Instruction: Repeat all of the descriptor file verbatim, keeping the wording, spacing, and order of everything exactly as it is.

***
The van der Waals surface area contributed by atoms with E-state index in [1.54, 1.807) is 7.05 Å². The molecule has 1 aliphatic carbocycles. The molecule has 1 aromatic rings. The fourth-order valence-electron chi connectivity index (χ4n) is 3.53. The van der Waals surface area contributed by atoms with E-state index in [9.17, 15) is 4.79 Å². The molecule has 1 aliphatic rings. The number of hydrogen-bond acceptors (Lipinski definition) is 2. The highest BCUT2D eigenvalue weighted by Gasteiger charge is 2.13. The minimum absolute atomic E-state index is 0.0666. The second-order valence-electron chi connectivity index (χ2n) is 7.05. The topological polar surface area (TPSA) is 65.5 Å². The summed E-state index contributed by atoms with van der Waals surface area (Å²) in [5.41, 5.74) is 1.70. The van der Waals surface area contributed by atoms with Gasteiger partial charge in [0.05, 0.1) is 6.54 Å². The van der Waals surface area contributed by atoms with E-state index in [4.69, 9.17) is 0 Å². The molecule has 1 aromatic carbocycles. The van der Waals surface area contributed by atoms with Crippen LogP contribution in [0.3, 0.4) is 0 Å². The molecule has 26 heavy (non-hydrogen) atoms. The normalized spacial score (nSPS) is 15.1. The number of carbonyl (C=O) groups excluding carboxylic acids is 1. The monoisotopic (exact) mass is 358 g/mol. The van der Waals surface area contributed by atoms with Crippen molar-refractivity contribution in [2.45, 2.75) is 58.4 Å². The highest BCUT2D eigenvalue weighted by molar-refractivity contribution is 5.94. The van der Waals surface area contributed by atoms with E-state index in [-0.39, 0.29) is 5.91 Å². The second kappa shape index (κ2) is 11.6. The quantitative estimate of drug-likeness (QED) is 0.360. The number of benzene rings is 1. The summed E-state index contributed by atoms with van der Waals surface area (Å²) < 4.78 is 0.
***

The van der Waals surface area contributed by atoms with E-state index in [1.54, 1.807) is 7.05 Å². The molecule has 1 aliphatic carbocycles. The molecule has 1 aromatic rings. The fourth-order valence-electron chi connectivity index (χ4n) is 3.53. The van der Waals surface area contributed by atoms with E-state index in [9.17, 15) is 4.79 Å². The molecule has 1 aliphatic rings. The number of hydrogen-bond acceptors (Lipinski definition) is 2. The highest BCUT2D eigenvalue weighted by Gasteiger charge is 2.13. The minimum absolute atomic E-state index is 0.0666. The second-order valence-electron chi connectivity index (χ2n) is 7.05. The topological polar surface area (TPSA) is 65.5 Å². The summed E-state index contributed by atoms with van der Waals surface area (Å²) in [5.41, 5.74) is 1.70. The van der Waals surface area contributed by atoms with Gasteiger partial charge in [0.05, 0.1) is 6.54 Å². The van der Waals surface area contributed by atoms with E-state index in [4.69, 9.17) is 0 Å². The molecule has 1 aromatic carbocycles. The van der Waals surface area contributed by atoms with Crippen LogP contribution in [0.3, 0.4) is 0 Å². The molecule has 26 heavy (non-hydrogen) atoms. The normalized spacial score (nSPS) is 15.1. The number of carbonyl (C=O) groups excluding carboxylic acids is 1. The monoisotopic (exact) mass is 358 g/mol. The van der Waals surface area contributed by atoms with Crippen molar-refractivity contribution in [2.45, 2.75) is 58.4 Å². The highest BCUT2D eigenvalue weighted by molar-refractivity contribution is 5.94. The van der Waals surface area contributed by atoms with E-state index in [-0.39, 0.29) is 5.91 Å². The second kappa shape index (κ2) is 11.6. The quantitative estimate of drug-likeness (QED) is 0.360. The number of benzene rings is 1. The summed E-state index contributed by atoms with van der Waals surface area (Å²) < 4.78 is 0.